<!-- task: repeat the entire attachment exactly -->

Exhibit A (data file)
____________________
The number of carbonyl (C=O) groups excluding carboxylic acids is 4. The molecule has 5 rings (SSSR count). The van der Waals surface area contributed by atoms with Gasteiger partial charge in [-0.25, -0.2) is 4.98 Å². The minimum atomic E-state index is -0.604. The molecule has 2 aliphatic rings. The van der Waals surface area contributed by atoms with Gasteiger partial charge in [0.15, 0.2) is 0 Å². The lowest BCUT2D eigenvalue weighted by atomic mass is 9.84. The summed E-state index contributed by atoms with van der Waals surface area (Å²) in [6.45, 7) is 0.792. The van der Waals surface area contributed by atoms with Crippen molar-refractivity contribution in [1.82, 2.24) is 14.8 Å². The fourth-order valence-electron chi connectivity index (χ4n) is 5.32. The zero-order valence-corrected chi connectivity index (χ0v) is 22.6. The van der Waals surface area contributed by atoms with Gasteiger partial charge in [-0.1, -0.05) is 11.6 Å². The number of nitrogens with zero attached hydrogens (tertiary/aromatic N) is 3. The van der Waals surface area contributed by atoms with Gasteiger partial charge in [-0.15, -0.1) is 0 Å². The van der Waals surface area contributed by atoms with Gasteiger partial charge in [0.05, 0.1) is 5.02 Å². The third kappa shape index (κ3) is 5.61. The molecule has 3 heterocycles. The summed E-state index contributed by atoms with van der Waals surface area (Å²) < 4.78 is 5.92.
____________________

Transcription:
The number of carbonyl (C=O) groups excluding carboxylic acids is 4. The molecule has 5 rings (SSSR count). The van der Waals surface area contributed by atoms with Gasteiger partial charge in [-0.25, -0.2) is 4.98 Å². The minimum atomic E-state index is -0.604. The molecule has 2 aliphatic rings. The van der Waals surface area contributed by atoms with Gasteiger partial charge in [0.15, 0.2) is 0 Å². The lowest BCUT2D eigenvalue weighted by atomic mass is 9.84. The summed E-state index contributed by atoms with van der Waals surface area (Å²) in [6.45, 7) is 0.792. The van der Waals surface area contributed by atoms with Crippen molar-refractivity contribution in [1.82, 2.24) is 14.8 Å². The fourth-order valence-electron chi connectivity index (χ4n) is 5.32. The zero-order valence-corrected chi connectivity index (χ0v) is 22.6. The van der Waals surface area contributed by atoms with Gasteiger partial charge in [-0.1, -0.05) is 11.6 Å². The number of nitrogens with zero attached hydrogens (tertiary/aromatic N) is 3. The van der Waals surface area contributed by atoms with Gasteiger partial charge in [-0.15, -0.1) is 0 Å². The van der Waals surface area contributed by atoms with Gasteiger partial charge in [0.05, 0.1) is 5.02 Å². The third kappa shape index (κ3) is 5.61. The molecule has 3 heterocycles. The summed E-state index contributed by atoms with van der Waals surface area (Å²) < 4.78 is 5.92.